The Truth About Homeschooling: Part 1

Socialization is probably the most hot button word in the homeschooling world. Just mention the word and homeschoolers immediately become defensive. First you’ll hear the argument that socialization and socializing are different. That is true.  It’s also true that most people who bring up socialization really mean socializing but we know what they mean and we don’t win any points by splitting hairs over definitions. Then you’ll hear homeschoolers categorically deny that either of these is an issue. Type in “socialization and homeschoolers” on Google and you’ll get a bunch of articles and blogs and reports that all spout statistics showing that neither socialization or socializing or anything of the sort is, has ever been, or ever will be an issue for homeschooled kids.

The truth?

Socialization and socializing are  issues for homeschoolers.

Sort of by definition, homeschoolers don’t “learn the norms, values, behavior, and social skills” that most people expect for kids of their age. This can be good. One of the benefits of  homeschooling is that John can walk around the room while doing spelling and choose to do his math lying on the floor and fidget and squirm and move around all he wants. That’s not at all the accepted “norm” in a 2nd grade class even though it’s very much the “norm” for a 2nd grade boy. Most homeschooled kids can’t stand in a line and don’t know how to sit quietly in circle time.

Beyond circle time and line formation, homeschoolers miss out on other experiences that are cultural norms. School assemblies. Bullies. Show and Tell. The Prom. Missing these things aren’t necessarily bad, but it does lead to a cultural illiteracy of sorts. Many homeschoolers respond with a blank stare when asked what grade they are in. Being “unsocialized” in this sense isn’t bad and it’s not a reason not to homeschool but it’s not a non-issue. I find that similar to being counter-cultural in our decisions about television and technology homeschooling means I have to translate  pop culture references to my kids.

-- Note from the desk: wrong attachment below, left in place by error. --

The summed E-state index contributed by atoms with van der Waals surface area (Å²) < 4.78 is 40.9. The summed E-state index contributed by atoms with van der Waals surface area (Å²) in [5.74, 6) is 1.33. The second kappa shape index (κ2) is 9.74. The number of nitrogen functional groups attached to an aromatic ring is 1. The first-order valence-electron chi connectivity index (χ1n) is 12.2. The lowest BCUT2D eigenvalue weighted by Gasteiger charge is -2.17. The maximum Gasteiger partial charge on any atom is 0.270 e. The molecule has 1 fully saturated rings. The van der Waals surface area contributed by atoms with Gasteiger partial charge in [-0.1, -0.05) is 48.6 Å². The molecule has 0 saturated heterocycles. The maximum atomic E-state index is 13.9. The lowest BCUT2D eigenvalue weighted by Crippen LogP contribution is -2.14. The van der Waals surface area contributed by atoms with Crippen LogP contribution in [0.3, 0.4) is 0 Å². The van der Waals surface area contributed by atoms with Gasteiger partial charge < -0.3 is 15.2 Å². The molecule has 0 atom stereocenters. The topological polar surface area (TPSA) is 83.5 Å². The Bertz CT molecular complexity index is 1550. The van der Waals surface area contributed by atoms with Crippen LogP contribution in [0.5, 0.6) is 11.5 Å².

The lack of socialization also means that many homeschooled kids are geeky/nerdy/quirky. I realize I’m probably breaking some unwritten homeschooling oath by saying that and I realize that I’ll probably offend a lot of people. But by geeky I mean more like in the book “Bringing Up Geeks” than a total social outcast. “Geeky” being kids who aren’t afraid to show that they like math, that might have unusual interests for their age, who reject much of pop culture’s view of what it means to be “cool”. I think homeschoolers often reject the idea that their kids are unsocialized but at the same time embrace the idea that they’d rather have a teenager who is slightly geeky than one who is cool by much of today’s standards.

Socializing is  also an issue for homeschoolers. I’m happy that John spends 90% of his time with the family and only about 10% away. I’m happy that he and his brother are best friends and that he has lots of time to play with Ruth. I’m happy that while he has close friends, his family is still his primary social group rather than his peers. I”m happy that he is used to playing with a wide range of ages and not just kids that are in his grade. However, even though in my mind all those things are benefits to homeschooling, it is also important to realize that most kids, John included, do need a certain amount of peer interaction. In other words, they need a social life.

Once I had a fellow mother ask me at a Cub Scout event (in a very snotty tone) when John “would have time to play with other boys” when she found out I was a homeschooler. I looked down the trail at him and a pack of boys who were playing and laughing and kind of smiled as I said “Well, there’s always Scouts.”  That mom’s attitude is why many homeschoolers get tired of the whole socialization/socializing question. It seems more than a bit ridiculous as we cart out kids around to soccer and baseball and basketball and piano and Scouts and Sunday School and nature center classes and swimming and co-op and field trips to wonder when they will get to interact with other kids.